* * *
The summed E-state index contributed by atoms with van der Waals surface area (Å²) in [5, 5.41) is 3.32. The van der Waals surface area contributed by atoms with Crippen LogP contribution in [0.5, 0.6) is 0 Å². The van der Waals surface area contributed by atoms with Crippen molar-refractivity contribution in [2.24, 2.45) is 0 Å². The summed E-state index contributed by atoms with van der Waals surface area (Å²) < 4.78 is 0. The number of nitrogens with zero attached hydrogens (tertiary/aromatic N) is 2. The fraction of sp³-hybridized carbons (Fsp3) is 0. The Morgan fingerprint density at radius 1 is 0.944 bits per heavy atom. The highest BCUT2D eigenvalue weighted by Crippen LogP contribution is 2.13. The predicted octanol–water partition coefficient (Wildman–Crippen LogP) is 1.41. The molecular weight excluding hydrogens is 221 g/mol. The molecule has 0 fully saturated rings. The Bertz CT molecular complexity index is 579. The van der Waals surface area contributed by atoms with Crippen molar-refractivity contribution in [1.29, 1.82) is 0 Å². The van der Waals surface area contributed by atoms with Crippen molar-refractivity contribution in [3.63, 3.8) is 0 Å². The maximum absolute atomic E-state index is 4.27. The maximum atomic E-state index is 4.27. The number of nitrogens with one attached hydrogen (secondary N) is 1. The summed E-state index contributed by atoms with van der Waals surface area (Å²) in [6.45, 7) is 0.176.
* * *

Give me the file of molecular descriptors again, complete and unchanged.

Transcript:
The summed E-state index contributed by atoms with van der Waals surface area (Å²) in [5, 5.41) is 3.32. The van der Waals surface area contributed by atoms with Crippen LogP contribution in [0.5, 0.6) is 0 Å². The van der Waals surface area contributed by atoms with Crippen molar-refractivity contribution in [2.24, 2.45) is 0 Å². The summed E-state index contributed by atoms with van der Waals surface area (Å²) < 4.78 is 0. The number of nitrogens with zero attached hydrogens (tertiary/aromatic N) is 2. The fraction of sp³-hybridized carbons (Fsp3) is 0. The Morgan fingerprint density at radius 1 is 0.944 bits per heavy atom. The highest BCUT2D eigenvalue weighted by Crippen LogP contribution is 2.13. The predicted octanol–water partition coefficient (Wildman–Crippen LogP) is 1.41. The molecular weight excluding hydrogens is 221 g/mol. The molecule has 0 fully saturated rings. The Bertz CT molecular complexity index is 579. The van der Waals surface area contributed by atoms with Crippen molar-refractivity contribution in [1.29, 1.82) is 0 Å². The van der Waals surface area contributed by atoms with Crippen molar-refractivity contribution in [3.63, 3.8) is 0 Å². The maximum absolute atomic E-state index is 4.27. The maximum atomic E-state index is 4.27. The number of nitrogens with one attached hydrogen (secondary N) is 1. The summed E-state index contributed by atoms with van der Waals surface area (Å²) in [6.45, 7) is 0.176.